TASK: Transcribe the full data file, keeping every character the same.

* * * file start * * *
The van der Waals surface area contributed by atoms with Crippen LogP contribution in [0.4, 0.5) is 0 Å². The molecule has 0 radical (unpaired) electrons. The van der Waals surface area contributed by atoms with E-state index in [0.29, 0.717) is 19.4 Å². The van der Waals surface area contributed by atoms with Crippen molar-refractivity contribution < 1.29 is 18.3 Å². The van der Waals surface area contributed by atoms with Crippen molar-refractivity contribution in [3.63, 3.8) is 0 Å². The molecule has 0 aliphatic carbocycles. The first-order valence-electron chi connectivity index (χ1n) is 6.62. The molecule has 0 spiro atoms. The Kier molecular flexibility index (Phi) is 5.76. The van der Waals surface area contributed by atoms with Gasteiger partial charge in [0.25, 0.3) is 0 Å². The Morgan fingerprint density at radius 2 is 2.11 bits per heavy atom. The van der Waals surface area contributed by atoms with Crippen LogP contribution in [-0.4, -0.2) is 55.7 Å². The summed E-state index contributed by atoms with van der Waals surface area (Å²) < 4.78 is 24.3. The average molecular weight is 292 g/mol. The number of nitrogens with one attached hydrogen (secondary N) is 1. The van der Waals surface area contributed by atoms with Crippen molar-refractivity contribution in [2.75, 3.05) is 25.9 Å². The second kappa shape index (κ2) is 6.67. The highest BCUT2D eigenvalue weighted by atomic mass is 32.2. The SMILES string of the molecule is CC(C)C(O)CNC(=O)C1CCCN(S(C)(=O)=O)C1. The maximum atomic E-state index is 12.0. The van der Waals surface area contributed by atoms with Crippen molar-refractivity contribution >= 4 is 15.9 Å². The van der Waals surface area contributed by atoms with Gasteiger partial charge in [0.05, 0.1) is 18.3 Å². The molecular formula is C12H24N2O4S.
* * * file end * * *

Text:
The van der Waals surface area contributed by atoms with Crippen LogP contribution in [0.4, 0.5) is 0 Å². The molecule has 0 radical (unpaired) electrons. The van der Waals surface area contributed by atoms with E-state index in [0.29, 0.717) is 19.4 Å². The van der Waals surface area contributed by atoms with Crippen molar-refractivity contribution < 1.29 is 18.3 Å². The van der Waals surface area contributed by atoms with Crippen molar-refractivity contribution in [3.63, 3.8) is 0 Å². The molecule has 0 aliphatic carbocycles. The first-order valence-electron chi connectivity index (χ1n) is 6.62. The molecule has 0 spiro atoms. The Kier molecular flexibility index (Phi) is 5.76. The van der Waals surface area contributed by atoms with Gasteiger partial charge in [0.25, 0.3) is 0 Å². The Morgan fingerprint density at radius 2 is 2.11 bits per heavy atom. The van der Waals surface area contributed by atoms with Crippen LogP contribution in [-0.4, -0.2) is 55.7 Å². The summed E-state index contributed by atoms with van der Waals surface area (Å²) < 4.78 is 24.3. The average molecular weight is 292 g/mol. The number of nitrogens with one attached hydrogen (secondary N) is 1. The van der Waals surface area contributed by atoms with Crippen molar-refractivity contribution in [2.75, 3.05) is 25.9 Å². The second kappa shape index (κ2) is 6.67. The highest BCUT2D eigenvalue weighted by atomic mass is 32.2. The SMILES string of the molecule is CC(C)C(O)CNC(=O)C1CCCN(S(C)(=O)=O)C1. The maximum atomic E-state index is 12.0. The van der Waals surface area contributed by atoms with Crippen molar-refractivity contribution >= 4 is 15.9 Å². The van der Waals surface area contributed by atoms with Gasteiger partial charge in [0.05, 0.1) is 18.3 Å². The molecular formula is C12H24N2O4S.